Myth #3 - "2.5 million defensive gun uses each year can't be accurate"

Myth #3 - "2.5 million defensive gun uses each year can't be accurate."

In a nation of some 97 million households, about half of which own one or more firearms, is a rate of defensive gun use (DGU) which amounts to about 1.4% per year an unreasonably high figure?

A study undertaken by a group led by criminologist Dr. Gary Kleck of Florida State University found that there are approximately 2.1 to 2.5 million instances annually in which individual Americans use a gun to defend themselves. Considered as households, the figure is 1.3 to 1.5 million annual DGUs (Kleck 1995, Table 2). If this figure is correct, defensive uses of firearms are much more common than crimes committed with guns. Kleck's study defines a DGU as a defensive action against a human (rather than an animal), involving actual contact with the person being defended against, in which the defender could state a specific crime which he or she thought was being committed at the time of the incident, and in which the defender's gun was actually used in some way, even if it was only as part of a verbal threat. A reported DGU incident must meet all of these criteria in order to be counted as a valid DGU for the purposes of the survey. Additionally, DGUs associated with work as a policeman, security guard, or member of the military are excluded.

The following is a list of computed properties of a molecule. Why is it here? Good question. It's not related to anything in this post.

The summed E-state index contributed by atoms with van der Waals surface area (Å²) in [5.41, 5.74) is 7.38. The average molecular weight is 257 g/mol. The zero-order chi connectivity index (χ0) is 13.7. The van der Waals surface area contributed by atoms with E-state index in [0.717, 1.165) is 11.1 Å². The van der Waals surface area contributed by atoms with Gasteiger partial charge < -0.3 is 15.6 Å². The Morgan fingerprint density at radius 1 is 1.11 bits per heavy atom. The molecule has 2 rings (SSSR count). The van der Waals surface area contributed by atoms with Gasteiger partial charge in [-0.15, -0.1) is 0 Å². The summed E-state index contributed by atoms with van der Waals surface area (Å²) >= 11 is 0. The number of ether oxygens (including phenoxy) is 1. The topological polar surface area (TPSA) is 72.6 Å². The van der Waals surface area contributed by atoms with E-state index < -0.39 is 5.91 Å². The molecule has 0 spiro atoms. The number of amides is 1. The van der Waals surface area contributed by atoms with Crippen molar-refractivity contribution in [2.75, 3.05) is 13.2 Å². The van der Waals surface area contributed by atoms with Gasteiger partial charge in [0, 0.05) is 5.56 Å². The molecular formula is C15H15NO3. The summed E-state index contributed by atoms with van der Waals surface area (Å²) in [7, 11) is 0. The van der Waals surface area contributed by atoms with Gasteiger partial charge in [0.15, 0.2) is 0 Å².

The data for the Kleck study were collected using an anonymous nationwide random-digit-dialed telephone survey of 4,977 adults conducted from February through April of 1993 by Research Network, a telephone polling company located in Tallahassee, FL. After a few general questions about problems in their community and crime, those polled were asked "Within the past five years, have you yourself or another member of your household used a gun, even if it was not fired, for self-protection or for the protection of property at home, work, or elsewhere? Please do not include military service, police work, or work as a security guard." Those who answered "Yes" were then asked whether their defensive use was against an animal or a person, asked to state how many defensive gun use incidents against persons had happened to members of their household in the last five years, and asked whether any of the incident or incidents had occurred in the last twelve months. Of those surveyed, 222 respondents reported DGUs within the past five years. All respondents reporting DGU, as well as 20% of those not reporting a DGU, were called back to validate their initial survey interviews. These raw data were then corrected for oversampling in the South and West regions, where gun ownership is highest; and oversampling for males, who are not only more likely to own guns, but also more likely to be victims of violent crime.